Monday, August 11, 2014

Reshuffling chairs benefits cell-phone privacy bill in Texas Senate

If, like me, you're prone to indulging in political tea-leaf reading, here's some potentially good news for Texans who favor keeping their cell-phone location data private!

In 2013, state Sen. Craig Estes (R) of Wichita Falls and Sen. Juan "Chuy" Hinojosa (D) of McAllen both filed ultimately unsuccessful legislation to require law enforcement to gain warrants to access cell-phone location data, except in emergencies or at the request of the phone owner. A similar provision by state Rep. Bryan Hughes passed the Texas House as an amendment on a 126-4 vote but was not included in the final bill.

Now, Sen. Estes chairs the Senate State Affairs Committee which has received an interim charge to recommend legislation on a topic he was already championing! That should give cell-phone privacy legislation a significant boost in the 84th session.

The story of the current interim charges on electronic privacy is an object lesson regarding the unpredictable vicissitudes of politics. Interim charges were first requested by the House Criminal Jurisprudence Committee, but were not assigned by Speaker Joe Straus. One hopes Straus is not blocking the effort to spite the House author, with whom he has feuded in the past on other matters. After all, the bill had 107 joint and co-authors including a majority of reps from both parties! Most of his members want this!

Anyway, those of us hoping for movement on this bill were a bit deflated. Then, Lt. Gov. David Dewhurst revived the issue, assigning an excellent set of interim charges on these and related topics to the Senate State Affairs Committee. Suddenly, it looked like the issues would receive a thorough vetting before the 84th Legislative session after all. At least, right up until State Affairs Committee Chair Robert Duncan left his post to become Chancellor of Texas Tech and the Lt. Governor lost his primary and became a lame duck, as did the committee's vice chair, Robert Deuell (a great if under-remarked loss to the body on many levels). With the committee leaderless, a State Affairs staffer told me as recently as last month that they likely wouldn't hold hearings and would somehow generate a committee report without them.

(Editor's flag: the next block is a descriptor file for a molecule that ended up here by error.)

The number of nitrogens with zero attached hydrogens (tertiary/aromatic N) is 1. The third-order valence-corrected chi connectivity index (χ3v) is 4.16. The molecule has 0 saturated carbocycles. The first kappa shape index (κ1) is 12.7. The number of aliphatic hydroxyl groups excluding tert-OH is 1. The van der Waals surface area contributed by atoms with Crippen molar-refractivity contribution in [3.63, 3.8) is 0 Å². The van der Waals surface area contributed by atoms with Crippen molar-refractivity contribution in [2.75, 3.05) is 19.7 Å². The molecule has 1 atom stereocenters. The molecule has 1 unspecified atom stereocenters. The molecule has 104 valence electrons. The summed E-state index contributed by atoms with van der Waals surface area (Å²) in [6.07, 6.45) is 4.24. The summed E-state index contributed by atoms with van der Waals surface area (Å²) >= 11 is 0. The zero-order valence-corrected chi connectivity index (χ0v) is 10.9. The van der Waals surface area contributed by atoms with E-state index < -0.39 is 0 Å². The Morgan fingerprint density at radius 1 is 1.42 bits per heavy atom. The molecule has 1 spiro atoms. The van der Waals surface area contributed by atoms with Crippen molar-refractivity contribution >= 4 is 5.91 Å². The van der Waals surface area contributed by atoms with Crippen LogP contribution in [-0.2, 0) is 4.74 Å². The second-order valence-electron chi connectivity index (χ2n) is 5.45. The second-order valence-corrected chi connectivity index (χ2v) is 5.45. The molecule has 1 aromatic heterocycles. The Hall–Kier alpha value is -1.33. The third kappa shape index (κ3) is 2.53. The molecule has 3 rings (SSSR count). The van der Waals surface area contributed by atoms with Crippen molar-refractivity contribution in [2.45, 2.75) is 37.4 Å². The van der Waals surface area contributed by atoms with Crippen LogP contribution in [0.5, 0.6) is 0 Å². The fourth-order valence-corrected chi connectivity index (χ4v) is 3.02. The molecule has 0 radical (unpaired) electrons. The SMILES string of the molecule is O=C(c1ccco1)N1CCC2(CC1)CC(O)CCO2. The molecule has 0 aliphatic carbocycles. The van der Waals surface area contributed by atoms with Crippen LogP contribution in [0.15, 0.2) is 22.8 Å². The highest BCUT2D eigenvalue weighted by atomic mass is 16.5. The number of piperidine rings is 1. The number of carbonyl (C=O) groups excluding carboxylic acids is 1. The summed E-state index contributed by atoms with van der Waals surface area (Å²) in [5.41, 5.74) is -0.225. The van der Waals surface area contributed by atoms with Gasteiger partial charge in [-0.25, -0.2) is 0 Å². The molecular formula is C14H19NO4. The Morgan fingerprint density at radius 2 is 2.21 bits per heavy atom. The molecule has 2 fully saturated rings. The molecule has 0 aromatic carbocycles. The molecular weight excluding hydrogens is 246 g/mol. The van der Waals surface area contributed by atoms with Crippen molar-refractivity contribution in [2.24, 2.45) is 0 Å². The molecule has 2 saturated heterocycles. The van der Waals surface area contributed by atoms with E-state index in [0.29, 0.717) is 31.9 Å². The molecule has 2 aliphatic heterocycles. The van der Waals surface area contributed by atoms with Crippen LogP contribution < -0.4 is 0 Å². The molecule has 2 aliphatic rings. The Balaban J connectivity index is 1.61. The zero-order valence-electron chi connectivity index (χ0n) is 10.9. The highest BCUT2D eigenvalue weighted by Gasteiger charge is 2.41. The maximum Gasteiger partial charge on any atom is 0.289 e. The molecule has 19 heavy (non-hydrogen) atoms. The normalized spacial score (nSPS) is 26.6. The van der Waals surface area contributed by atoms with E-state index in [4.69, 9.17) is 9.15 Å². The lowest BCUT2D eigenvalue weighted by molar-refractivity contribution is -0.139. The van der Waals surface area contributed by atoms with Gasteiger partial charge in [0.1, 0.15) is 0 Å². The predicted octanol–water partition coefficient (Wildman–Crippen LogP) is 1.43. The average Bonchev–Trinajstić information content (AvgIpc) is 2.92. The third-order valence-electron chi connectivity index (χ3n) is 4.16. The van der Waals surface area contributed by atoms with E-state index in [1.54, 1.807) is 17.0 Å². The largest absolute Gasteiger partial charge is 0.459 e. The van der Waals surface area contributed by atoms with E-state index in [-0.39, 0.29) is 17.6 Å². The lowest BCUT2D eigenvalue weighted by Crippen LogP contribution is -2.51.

Texas Senate State Affairs Chairman Craig Estes
Then, the Lt. Governor recently named state Sen. Craig Estes as the new chair of the State Affairs committee, a development I missed while vacationing in Mexico. As one of two Senate authors of legislation to require warrants in most cases for police to access cell-phone location data (Chuy Hinojosa was the other one), one would expect him to confront those aspects of the committee's interim charges with more than just a passing interest. These interim charges just got a LOT more interesting.

The House was already primed to pass the Hughes/Estes/Hinojosa legislation and this development sets the bill up to have a much better chance in the Senate in 2015.

Of course, there's many a slip twixt the cup and the lip. If Dan Patrick comes in as Lt. Governor and replaces Estes as State Affairs chair, that could reverse what currently looks like home-field advantage for the bill in that particular committee, depending on the replacement. And who knows where Greg Abbott will come down on the topic? Time will tell. But the odds of a cell-phone privacy bill's passage next year improved tremendously with Craig Estes' ascension to chairman of State Affairs, no question about it.


Anonymous said...

Didn't the SC just settle this in June by stating that you have to have a warrant to search a cell phone at arrest?

Gritsforbreakfast said...

Different issue, 11:46. This is about location metadata held by your service provider. The federal circuits are split with the 5th (IMO) going the wrong way.

Anonymous said...

Grits is correct. The issue here is not searching the cell phone contents but warrantless gps tracking. The problem in Texas is the 5th circuit has ruled that no warrant is needed. However this is a HOT debate nationally with organizations like Digital Due Process and others lobbying the U.S. Congress to review ECPA the electronic privacy statute dealing with the issue. I believe/hope the supreme court will soon relieve us from this BOGUS 5th circuit decision. The police need to get a warrant before tracking people down using cell phone GPS.

concerned said...

Please help! We don't know this person but a whole group of people are trying to find this inmates family but nothing so far. The link has been sent out to anyone and everyone that will listen.

concerned said...

this utube video is of someone talking about how they abuse and beat a mentally ill inmate and get rid of evidence. someone holding their cell in their lap is recording as they are talking. In case the video is deleted several of us have a copy downloaded.

Gritsforbreakfast said...

concerned, stay on topic please.

Anonymous said...

To stay on topic--the major problem I have with the bill is that, as currently written, it does not allow law enforcement to obtain information to locate a person charged with a felony offense. There are many times that law enforcement uses cell phone tracking for the sole purpose of executing a felony arrest warrant (i.e. no evidence is being sought--just the arrest of the defendant).